Everyday realities dosed with humour and hope: TV series

p2371-our-place-group-660

 

REVIEW by KIERAN FINNANE

 

In the fictional community of Alangkwa Valley, Whitney and Ronnie, both attractive and charming, are drawn to one another from their first meeting. But they are “wrong skin”, meaning that, under the intricate kinship system of their heritage, they can’t marry.

 

This Aboriginal version of a star-crossed lovers story is one of the narrative strands of the four-part series, Our Place. Written and directed by singer-songwriter Warren H Williams and emerging film-maker Micha Bartlett, it is a first for ICTV, an Indigenous television service delivering programs to remote communities.

 

“This is the community life that the world doesn’t see,” said Williams, introducing the premiere screening of all four episodes at the Araluen Arts Centre last Friday.

 

p2371-our-place-tiff-ronnie-450Don’t expect gritty stories of distress and poverty and injustice. There are plenty of those in news media. Think more of family dramas in an early evening TV time slot – recognisable characters within a small community, dealing and sometimes struggling with everyday realities, their stories told with a light touch and an emphasis on humour and hope. To do this in a believable Aboriginal community setting is the achievement of Our Place.

 

 

Above: Ronnie (Adrian Atkinson) and Whitney (Sophie Williams)  sprung by Lionel (Warren Williams).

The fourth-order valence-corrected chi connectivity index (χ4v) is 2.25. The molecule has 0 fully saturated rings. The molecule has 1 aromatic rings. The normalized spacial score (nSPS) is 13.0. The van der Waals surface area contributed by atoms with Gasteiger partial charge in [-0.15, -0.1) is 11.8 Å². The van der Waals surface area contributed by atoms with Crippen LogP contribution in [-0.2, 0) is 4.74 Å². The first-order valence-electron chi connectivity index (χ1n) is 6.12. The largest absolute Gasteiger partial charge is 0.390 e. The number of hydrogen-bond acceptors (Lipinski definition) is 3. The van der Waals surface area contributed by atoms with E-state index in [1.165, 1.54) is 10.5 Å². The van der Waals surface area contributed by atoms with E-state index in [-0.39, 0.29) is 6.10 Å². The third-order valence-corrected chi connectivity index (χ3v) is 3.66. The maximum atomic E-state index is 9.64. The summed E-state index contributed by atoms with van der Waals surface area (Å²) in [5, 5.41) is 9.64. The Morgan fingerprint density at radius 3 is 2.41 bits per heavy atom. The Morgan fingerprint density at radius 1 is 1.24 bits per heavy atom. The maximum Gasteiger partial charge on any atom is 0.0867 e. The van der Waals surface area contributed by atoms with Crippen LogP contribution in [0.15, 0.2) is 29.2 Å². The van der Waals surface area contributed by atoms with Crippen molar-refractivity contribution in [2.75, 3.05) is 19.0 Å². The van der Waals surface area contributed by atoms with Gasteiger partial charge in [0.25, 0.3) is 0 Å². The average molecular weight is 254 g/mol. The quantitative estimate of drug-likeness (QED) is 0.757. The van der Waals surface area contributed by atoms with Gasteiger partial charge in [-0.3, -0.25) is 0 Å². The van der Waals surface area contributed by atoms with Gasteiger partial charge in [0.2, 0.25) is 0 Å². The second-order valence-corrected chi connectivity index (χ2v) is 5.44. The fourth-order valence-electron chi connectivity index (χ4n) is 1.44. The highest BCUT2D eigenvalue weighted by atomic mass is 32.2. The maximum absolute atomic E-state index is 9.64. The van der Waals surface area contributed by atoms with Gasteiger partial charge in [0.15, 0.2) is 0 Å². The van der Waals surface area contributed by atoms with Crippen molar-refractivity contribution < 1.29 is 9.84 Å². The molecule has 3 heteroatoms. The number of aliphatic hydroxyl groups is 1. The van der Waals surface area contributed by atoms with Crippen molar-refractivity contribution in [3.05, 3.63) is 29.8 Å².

You don’t get squalor but you do get the pressure of stretched resources: power going off when the card that keeps the meter ticking runs out; fridges empty and hungry kids eating junk; a funeral delayed because the money to pay for the coffin has been gambled away and for the moment there’s no more; tension over the distribution of royalties (money from which finally allows the funeral to go ahead). These are not laboured points but are there as part of the unfolding picture of daily life.

 

You don’t get the worst of the drinking, but problematic drinking is nonetheless threaded into the stories. Celine, Whitney’s big sister, struggles to stay away from drink, even when keeping custody of her children is at stake. Her cousins, particularly Faith, uses drink and gambling to fill in the long idle hours. Whitney’s grandmother warns her against staying out late because there are too many drunks around. Whitney, on her first date with Ronnie, is fed capfuls of bourbon.

 

In this family drama, you don’t get the violence but you do gets its threat: when Whitney is sprung on the date by her big brother, Lionel, she warns Ronnie to run; when Lionel – who has a bottled up anger from wearing too much responsibility – returns the drunk young woman home, he raises his hand to strike her.

 

p2371-our-place-boys-450You get kids skipping school, though a delightful pair of little ‘Bad Boyz’ make skipping school look like fun. Their sister takes herself to school, with a bit of help from her grandmother (and none from her hungover mother). You also get Whitney at boarding school. She’s come home at the end of Year 11 and is tempted by her romance to drop out, but her grandmothers urge her to finish. One even counsels her to stay single – you don’t need men to be happy, she says.

 

Right: ‘Bad Boyz’ Dion (Myths Stuart) and Mali (Leroy Dickson).

 

You get some people doing paid work, particularly Lionel who is with the council and seems to run the place. He grumbles about being the only one to do any work and, apart from the grandmothers looking after their families, including their rather hapless grown daughters, that’s more or less what it looks like. In this regard what is notably missing from Our Place is the presence of young males – storylines to think about if the series continues.